Wakes up three hours later with backache from being curled on the cramped sofa with one leg hanging downwards and her head pounding from being lolled unsupported. She shifts her position, easing out the discomfort. Sam rouses at her feet and nuzzles her hand, licking a kiss. The TV is showing Songs of Praise. She feels that this is a God-incidence. And even more so when someone speaks about the story of the son who badly lets down his father and crawls back in shame, hoping that he will be allowed to do some work for him in return for food. The story unfolds showing the father really happy for the return of his son, since he hadn't even known if he was alive. The father just wants the best for his son, never mind the past. He gives him every chance to start again and throws a huge party to celebrate the son's return.
She is so overwhelmed with the reminder of how much God loves her and of what he has done to enable her to start again every time she messes up in any way.
She feels newly calmed and prays.
“Thank you God. Oh, I don't know what will happen next. But I do know that whatever comes, you will be there helping me to get through it, and helping me to start again every time that I need to, and that you always love me, because I am your child and that can never change.”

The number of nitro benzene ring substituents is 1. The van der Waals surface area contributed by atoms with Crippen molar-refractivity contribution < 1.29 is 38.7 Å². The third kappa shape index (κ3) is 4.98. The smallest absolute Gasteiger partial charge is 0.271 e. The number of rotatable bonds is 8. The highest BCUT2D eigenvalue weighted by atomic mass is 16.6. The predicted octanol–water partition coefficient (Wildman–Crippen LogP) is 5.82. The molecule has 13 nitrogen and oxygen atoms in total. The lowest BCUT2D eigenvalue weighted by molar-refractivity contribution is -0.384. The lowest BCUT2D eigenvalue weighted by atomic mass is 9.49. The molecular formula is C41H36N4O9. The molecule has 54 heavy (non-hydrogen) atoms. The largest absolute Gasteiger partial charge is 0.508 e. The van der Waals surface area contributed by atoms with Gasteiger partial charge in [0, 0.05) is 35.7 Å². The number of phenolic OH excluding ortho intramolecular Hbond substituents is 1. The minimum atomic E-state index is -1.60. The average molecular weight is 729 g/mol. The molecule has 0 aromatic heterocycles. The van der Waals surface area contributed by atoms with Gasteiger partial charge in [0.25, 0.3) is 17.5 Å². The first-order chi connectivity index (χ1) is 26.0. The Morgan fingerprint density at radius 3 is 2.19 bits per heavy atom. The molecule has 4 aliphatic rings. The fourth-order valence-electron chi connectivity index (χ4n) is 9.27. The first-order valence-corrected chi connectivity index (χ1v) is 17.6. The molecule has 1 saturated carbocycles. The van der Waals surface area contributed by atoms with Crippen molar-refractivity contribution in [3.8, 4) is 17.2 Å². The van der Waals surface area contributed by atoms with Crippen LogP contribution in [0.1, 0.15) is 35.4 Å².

She feels clean and ready to start again.
Sam is asleep, his head on her feet. His paws twitch, as if he is dreaming about squirrels and pigeons. She gently nudges him and goes to put the kettle on and get him his dinner.
On the wall, the Biblical poster reminds her again of how to carry on living the best she can, with her friends to help her and she is content. Sam wagging beside her, she places his bowl on the floor for him and watches him, smiling, then begins to sing while the tea brews.
The bread baking in the oven later in the evening makes her wonder if there is anyone she can share it with. Perhaps she can invite the motorcyclists in for tea? Um no, that's silly. But maybe she can walk Sam into town with home-made sandwiches for the homeless person who is sure to be there.
She decides to make a casserole too.
The next day she has made a new friend. His name is Dave and he is very grateful for the hot chicken and vegetables and calls her a diamond and an angel. He holds out a morsel of chicken for Sam, who takes it then licks the gravy from Dave's fingers.
They chat until Dave finishes eating, then Dave gets out a guitar from his huge backpack and begins to strum and sing. She joins in and they sing together. “I see trees of green, red roses too...”
It's a wonderful world.